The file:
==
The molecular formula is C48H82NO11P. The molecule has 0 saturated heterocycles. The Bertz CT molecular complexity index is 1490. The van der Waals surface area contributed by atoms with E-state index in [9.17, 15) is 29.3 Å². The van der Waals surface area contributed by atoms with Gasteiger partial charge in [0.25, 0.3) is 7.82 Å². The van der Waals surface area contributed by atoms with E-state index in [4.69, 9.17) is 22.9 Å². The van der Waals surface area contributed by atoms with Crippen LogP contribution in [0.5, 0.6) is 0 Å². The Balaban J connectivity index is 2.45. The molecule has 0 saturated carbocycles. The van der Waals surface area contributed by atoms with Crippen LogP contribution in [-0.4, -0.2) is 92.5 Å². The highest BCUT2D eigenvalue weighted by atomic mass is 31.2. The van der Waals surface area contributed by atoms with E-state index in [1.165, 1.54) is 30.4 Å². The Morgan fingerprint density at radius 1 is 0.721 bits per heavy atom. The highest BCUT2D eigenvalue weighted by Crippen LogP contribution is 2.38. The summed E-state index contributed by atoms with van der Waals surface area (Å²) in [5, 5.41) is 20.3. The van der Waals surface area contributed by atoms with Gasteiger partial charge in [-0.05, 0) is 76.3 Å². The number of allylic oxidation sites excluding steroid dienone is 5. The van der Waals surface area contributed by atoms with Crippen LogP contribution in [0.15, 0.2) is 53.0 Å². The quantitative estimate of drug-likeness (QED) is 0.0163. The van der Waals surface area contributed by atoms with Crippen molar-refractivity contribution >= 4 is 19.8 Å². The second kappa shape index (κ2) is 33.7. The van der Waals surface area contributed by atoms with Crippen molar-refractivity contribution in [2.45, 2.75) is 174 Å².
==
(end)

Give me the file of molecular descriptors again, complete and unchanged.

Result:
The molecular formula is C48H82NO11P. The molecule has 0 saturated heterocycles. The Bertz CT molecular complexity index is 1490. The van der Waals surface area contributed by atoms with E-state index in [9.17, 15) is 29.3 Å². The van der Waals surface area contributed by atoms with Gasteiger partial charge in [0.25, 0.3) is 7.82 Å². The van der Waals surface area contributed by atoms with E-state index in [4.69, 9.17) is 22.9 Å². The van der Waals surface area contributed by atoms with Crippen LogP contribution in [0.5, 0.6) is 0 Å². The Balaban J connectivity index is 2.45. The molecule has 0 saturated carbocycles. The van der Waals surface area contributed by atoms with Crippen LogP contribution in [-0.4, -0.2) is 92.5 Å². The highest BCUT2D eigenvalue weighted by atomic mass is 31.2. The van der Waals surface area contributed by atoms with E-state index in [1.165, 1.54) is 30.4 Å². The Morgan fingerprint density at radius 1 is 0.721 bits per heavy atom. The highest BCUT2D eigenvalue weighted by Crippen LogP contribution is 2.38. The summed E-state index contributed by atoms with van der Waals surface area (Å²) in [5, 5.41) is 20.3. The van der Waals surface area contributed by atoms with Gasteiger partial charge in [-0.05, 0) is 76.3 Å². The number of allylic oxidation sites excluding steroid dienone is 5. The van der Waals surface area contributed by atoms with Crippen LogP contribution in [0.15, 0.2) is 53.0 Å². The quantitative estimate of drug-likeness (QED) is 0.0163. The van der Waals surface area contributed by atoms with Crippen molar-refractivity contribution >= 4 is 19.8 Å². The second kappa shape index (κ2) is 33.7. The van der Waals surface area contributed by atoms with Crippen molar-refractivity contribution in [2.45, 2.75) is 174 Å².